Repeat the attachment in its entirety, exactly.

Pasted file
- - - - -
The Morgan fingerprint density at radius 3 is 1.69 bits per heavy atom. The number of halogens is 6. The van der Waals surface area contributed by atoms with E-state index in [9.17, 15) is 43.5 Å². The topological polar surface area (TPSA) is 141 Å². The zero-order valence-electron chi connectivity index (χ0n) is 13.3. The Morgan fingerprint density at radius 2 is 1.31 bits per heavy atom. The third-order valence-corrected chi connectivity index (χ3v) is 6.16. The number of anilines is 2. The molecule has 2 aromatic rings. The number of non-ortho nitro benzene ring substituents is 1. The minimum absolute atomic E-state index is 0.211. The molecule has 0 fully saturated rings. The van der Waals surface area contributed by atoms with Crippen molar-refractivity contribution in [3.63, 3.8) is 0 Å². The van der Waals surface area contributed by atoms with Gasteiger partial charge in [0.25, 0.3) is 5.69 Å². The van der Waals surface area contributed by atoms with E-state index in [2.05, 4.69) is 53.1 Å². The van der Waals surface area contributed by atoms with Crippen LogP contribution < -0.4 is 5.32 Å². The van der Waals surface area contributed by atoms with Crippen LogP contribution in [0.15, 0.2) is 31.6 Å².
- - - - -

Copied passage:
The Morgan fingerprint density at radius 3 is 1.69 bits per heavy atom. The number of halogens is 6. The van der Waals surface area contributed by atoms with E-state index in [9.17, 15) is 43.5 Å². The topological polar surface area (TPSA) is 141 Å². The zero-order valence-electron chi connectivity index (χ0n) is 13.3. The Morgan fingerprint density at radius 2 is 1.31 bits per heavy atom. The third-order valence-corrected chi connectivity index (χ3v) is 6.16. The number of anilines is 2. The molecule has 2 aromatic rings. The number of non-ortho nitro benzene ring substituents is 1. The minimum absolute atomic E-state index is 0.211. The molecule has 0 fully saturated rings. The van der Waals surface area contributed by atoms with Crippen molar-refractivity contribution in [3.63, 3.8) is 0 Å². The van der Waals surface area contributed by atoms with Gasteiger partial charge in [0.25, 0.3) is 5.69 Å². The van der Waals surface area contributed by atoms with E-state index in [2.05, 4.69) is 53.1 Å². The van der Waals surface area contributed by atoms with Crippen LogP contribution < -0.4 is 5.32 Å². The van der Waals surface area contributed by atoms with Crippen LogP contribution in [0.15, 0.2) is 31.6 Å².